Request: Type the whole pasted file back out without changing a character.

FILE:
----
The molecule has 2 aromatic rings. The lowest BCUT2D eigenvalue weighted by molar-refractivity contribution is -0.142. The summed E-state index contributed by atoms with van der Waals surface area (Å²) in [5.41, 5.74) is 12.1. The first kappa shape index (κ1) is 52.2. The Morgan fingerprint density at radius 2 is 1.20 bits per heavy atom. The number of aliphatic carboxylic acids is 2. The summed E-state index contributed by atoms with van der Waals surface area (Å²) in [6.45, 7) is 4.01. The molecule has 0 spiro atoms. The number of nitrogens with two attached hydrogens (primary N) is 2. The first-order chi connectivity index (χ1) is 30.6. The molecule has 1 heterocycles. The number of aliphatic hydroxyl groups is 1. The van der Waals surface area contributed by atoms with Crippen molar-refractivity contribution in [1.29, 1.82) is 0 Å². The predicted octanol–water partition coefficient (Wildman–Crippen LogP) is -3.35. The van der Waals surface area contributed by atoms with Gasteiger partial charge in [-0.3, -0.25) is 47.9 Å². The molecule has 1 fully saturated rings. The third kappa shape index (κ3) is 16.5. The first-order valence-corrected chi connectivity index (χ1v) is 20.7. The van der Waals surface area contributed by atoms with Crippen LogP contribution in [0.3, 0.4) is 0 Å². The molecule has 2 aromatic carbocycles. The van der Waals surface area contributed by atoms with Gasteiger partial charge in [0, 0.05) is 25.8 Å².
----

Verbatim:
The molecule has 2 aromatic rings. The lowest BCUT2D eigenvalue weighted by molar-refractivity contribution is -0.142. The summed E-state index contributed by atoms with van der Waals surface area (Å²) in [5.41, 5.74) is 12.1. The first kappa shape index (κ1) is 52.2. The Morgan fingerprint density at radius 2 is 1.20 bits per heavy atom. The number of aliphatic carboxylic acids is 2. The summed E-state index contributed by atoms with van der Waals surface area (Å²) in [6.45, 7) is 4.01. The molecule has 0 spiro atoms. The number of nitrogens with two attached hydrogens (primary N) is 2. The first-order chi connectivity index (χ1) is 30.6. The molecule has 1 heterocycles. The number of aliphatic hydroxyl groups is 1. The van der Waals surface area contributed by atoms with Crippen molar-refractivity contribution in [1.29, 1.82) is 0 Å². The predicted octanol–water partition coefficient (Wildman–Crippen LogP) is -3.35. The van der Waals surface area contributed by atoms with Gasteiger partial charge in [-0.3, -0.25) is 47.9 Å². The molecule has 1 fully saturated rings. The third kappa shape index (κ3) is 16.5. The first-order valence-corrected chi connectivity index (χ1v) is 20.7. The van der Waals surface area contributed by atoms with Crippen LogP contribution in [0.3, 0.4) is 0 Å². The molecule has 2 aromatic carbocycles. The van der Waals surface area contributed by atoms with Gasteiger partial charge in [0, 0.05) is 25.8 Å².